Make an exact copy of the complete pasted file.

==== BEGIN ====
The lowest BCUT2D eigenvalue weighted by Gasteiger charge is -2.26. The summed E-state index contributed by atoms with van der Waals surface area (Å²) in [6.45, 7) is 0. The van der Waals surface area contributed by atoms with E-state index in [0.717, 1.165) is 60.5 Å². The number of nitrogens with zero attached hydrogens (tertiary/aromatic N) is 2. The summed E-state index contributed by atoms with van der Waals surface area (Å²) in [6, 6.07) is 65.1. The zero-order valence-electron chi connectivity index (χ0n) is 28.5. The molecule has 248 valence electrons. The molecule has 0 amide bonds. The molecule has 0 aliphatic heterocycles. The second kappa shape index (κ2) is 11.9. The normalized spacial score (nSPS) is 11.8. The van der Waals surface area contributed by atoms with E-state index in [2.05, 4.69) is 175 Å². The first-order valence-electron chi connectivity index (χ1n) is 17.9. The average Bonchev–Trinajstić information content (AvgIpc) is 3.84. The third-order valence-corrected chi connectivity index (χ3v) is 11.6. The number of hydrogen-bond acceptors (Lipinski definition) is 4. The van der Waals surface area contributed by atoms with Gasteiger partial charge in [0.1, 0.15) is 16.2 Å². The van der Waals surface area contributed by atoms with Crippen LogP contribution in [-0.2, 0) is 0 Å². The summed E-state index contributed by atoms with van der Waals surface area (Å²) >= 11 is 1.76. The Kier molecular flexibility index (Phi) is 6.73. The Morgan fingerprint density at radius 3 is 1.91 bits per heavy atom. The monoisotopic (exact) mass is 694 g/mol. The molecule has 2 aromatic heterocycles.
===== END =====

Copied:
The lowest BCUT2D eigenvalue weighted by Gasteiger charge is -2.26. The summed E-state index contributed by atoms with van der Waals surface area (Å²) in [6.45, 7) is 0. The van der Waals surface area contributed by atoms with E-state index in [0.717, 1.165) is 60.5 Å². The number of nitrogens with zero attached hydrogens (tertiary/aromatic N) is 2. The summed E-state index contributed by atoms with van der Waals surface area (Å²) in [6, 6.07) is 65.1. The zero-order valence-electron chi connectivity index (χ0n) is 28.5. The molecule has 248 valence electrons. The molecule has 0 amide bonds. The molecule has 0 aliphatic heterocycles. The second kappa shape index (κ2) is 11.9. The normalized spacial score (nSPS) is 11.8. The van der Waals surface area contributed by atoms with E-state index in [2.05, 4.69) is 175 Å². The first-order valence-electron chi connectivity index (χ1n) is 17.9. The average Bonchev–Trinajstić information content (AvgIpc) is 3.84. The third-order valence-corrected chi connectivity index (χ3v) is 11.6. The number of hydrogen-bond acceptors (Lipinski definition) is 4. The van der Waals surface area contributed by atoms with Gasteiger partial charge in [0.1, 0.15) is 16.2 Å². The van der Waals surface area contributed by atoms with Crippen LogP contribution in [-0.2, 0) is 0 Å². The summed E-state index contributed by atoms with van der Waals surface area (Å²) >= 11 is 1.76. The Kier molecular flexibility index (Phi) is 6.73. The Morgan fingerprint density at radius 3 is 1.91 bits per heavy atom. The monoisotopic (exact) mass is 694 g/mol. The molecule has 2 aromatic heterocycles.